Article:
A second solution containing 5 g of a vinyl acetate/dibutyl maleate copolymer (81% vinyl acetate, 19% dibutylmaleate, as 20% solids in methylethylketone and toluene, 1:1 by weight), 10 mg magenta dye ##STR14## 60 mg sodium tetraphenyl borate was knife coated in the dark on top of th polyvinyl alcohol-acid containing coating and air dried in the dark.
While the sample was heated to 75° C., a projected color positive image was focused (using a 500 watt slide projector at approximately two feet distance) on the sample. A full color transparency was obtained after ten minutes.
The imaged sample was fixed by heating on a heat blanket at 150° C. for 15 seconds and the resulting copy was rendered stable to ambient light.
Four coatings, each containing a different bleach agent but otherwise being the same, were imaged and subsequently fixed with an exposure to hydrochloric acid vapor for 31/2 minutes.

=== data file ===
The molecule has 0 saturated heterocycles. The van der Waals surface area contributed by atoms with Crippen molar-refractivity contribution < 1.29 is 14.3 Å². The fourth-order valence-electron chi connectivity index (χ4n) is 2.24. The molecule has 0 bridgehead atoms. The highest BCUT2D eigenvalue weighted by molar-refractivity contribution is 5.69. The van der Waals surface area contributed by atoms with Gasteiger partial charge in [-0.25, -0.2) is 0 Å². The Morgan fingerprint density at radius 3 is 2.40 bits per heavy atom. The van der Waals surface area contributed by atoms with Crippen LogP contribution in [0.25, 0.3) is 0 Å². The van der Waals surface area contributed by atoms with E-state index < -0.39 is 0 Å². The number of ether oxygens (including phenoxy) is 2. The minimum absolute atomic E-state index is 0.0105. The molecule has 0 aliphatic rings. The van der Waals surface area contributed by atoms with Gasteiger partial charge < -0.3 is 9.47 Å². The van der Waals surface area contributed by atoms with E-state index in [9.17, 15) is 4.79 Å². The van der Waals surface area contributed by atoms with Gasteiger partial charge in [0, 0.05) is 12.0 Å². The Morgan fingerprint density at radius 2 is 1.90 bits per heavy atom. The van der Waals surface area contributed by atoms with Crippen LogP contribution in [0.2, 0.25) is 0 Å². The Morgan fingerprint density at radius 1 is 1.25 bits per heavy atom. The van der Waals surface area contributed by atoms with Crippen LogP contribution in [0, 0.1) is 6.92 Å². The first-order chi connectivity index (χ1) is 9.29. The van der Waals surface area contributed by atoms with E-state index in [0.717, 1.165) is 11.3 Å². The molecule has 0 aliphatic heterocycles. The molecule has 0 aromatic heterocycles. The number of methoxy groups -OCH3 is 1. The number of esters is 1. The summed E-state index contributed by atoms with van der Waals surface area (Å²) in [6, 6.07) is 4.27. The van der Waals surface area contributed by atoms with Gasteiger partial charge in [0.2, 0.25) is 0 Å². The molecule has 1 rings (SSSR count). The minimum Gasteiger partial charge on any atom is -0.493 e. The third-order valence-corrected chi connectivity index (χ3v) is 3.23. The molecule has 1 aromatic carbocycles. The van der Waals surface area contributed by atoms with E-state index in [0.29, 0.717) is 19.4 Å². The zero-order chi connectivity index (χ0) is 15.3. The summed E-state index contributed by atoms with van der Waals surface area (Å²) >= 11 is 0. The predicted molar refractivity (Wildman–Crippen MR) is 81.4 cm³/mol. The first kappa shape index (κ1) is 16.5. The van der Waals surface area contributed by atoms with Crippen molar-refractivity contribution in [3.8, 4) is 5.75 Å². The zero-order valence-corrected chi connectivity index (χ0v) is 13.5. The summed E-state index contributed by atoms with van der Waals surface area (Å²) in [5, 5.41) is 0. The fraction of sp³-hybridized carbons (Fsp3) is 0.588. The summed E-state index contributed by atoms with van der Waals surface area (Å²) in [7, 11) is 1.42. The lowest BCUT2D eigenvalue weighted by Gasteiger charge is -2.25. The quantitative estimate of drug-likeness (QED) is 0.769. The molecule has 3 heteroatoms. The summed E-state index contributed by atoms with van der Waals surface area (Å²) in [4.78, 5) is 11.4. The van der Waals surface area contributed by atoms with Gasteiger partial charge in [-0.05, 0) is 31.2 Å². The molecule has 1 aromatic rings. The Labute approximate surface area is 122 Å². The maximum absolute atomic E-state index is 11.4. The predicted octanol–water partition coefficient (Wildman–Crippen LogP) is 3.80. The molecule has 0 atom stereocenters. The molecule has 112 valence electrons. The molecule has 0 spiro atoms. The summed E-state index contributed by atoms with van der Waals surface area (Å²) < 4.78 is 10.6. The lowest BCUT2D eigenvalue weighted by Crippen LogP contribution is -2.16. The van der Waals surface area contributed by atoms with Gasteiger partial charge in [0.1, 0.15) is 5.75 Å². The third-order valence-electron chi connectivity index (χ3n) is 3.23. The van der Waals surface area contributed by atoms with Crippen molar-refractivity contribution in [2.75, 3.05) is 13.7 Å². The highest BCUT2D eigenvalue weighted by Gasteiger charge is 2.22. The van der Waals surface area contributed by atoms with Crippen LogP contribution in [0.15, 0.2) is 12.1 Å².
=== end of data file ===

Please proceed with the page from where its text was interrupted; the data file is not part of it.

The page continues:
Formulation of the four coatings were as follows:
10 ml polyvinyl acetate (15% solids in methylethylketone and toluene, 1:1 by weight)
100 mg Indolenine Red+ PECHS-, i.e., ##STR15## (all four coatings) plus bleach agent:
Coating #1: 90.44 mg Et4 NBBu4
Coating #2: 95.34 mg Et4 NBBu3 Phenyl
Coating #3: 100.5 mg Et4 NBBuPhenyl3
Coating #4: 83.8 mg NaB(Phenyl)4
The nomenclature for the bleach agents lists the cation first (e.g., Et4 N) and then the anion (e.g., BBu4).
A mixture of 10 mg of the cyan dye ##STR16## 5 g polyvinyl acetate (10% solids in methylethylketone and toluene, 1:1 by weight), and a molar excess (with respect to the dye) of sodium tetraethyl borate was knife coated at 7.6×10-3 cm wet thickness on polyester and air dried in the dark.
A top coating of 3 g Plaskon® alkyd-vinyl toluene copolymer, 25% solids in VM & P naphtha sold by Amsco Division, Union Oil Company of California, Minneapolis, MN 55414) and 100 mg tetrachlorophthalic acid mono(3,6-dioxa-n-dodecyl)ester was made at 5.1×10-3 cm wet thickness. The sample was imaged through a black and white original transparency on an overhead projector for 2 seconds resulting in a positive cyan colored image with a clear background. The imaged sample was fixed by heating on a heat blanket for 15 seconds at 90° C.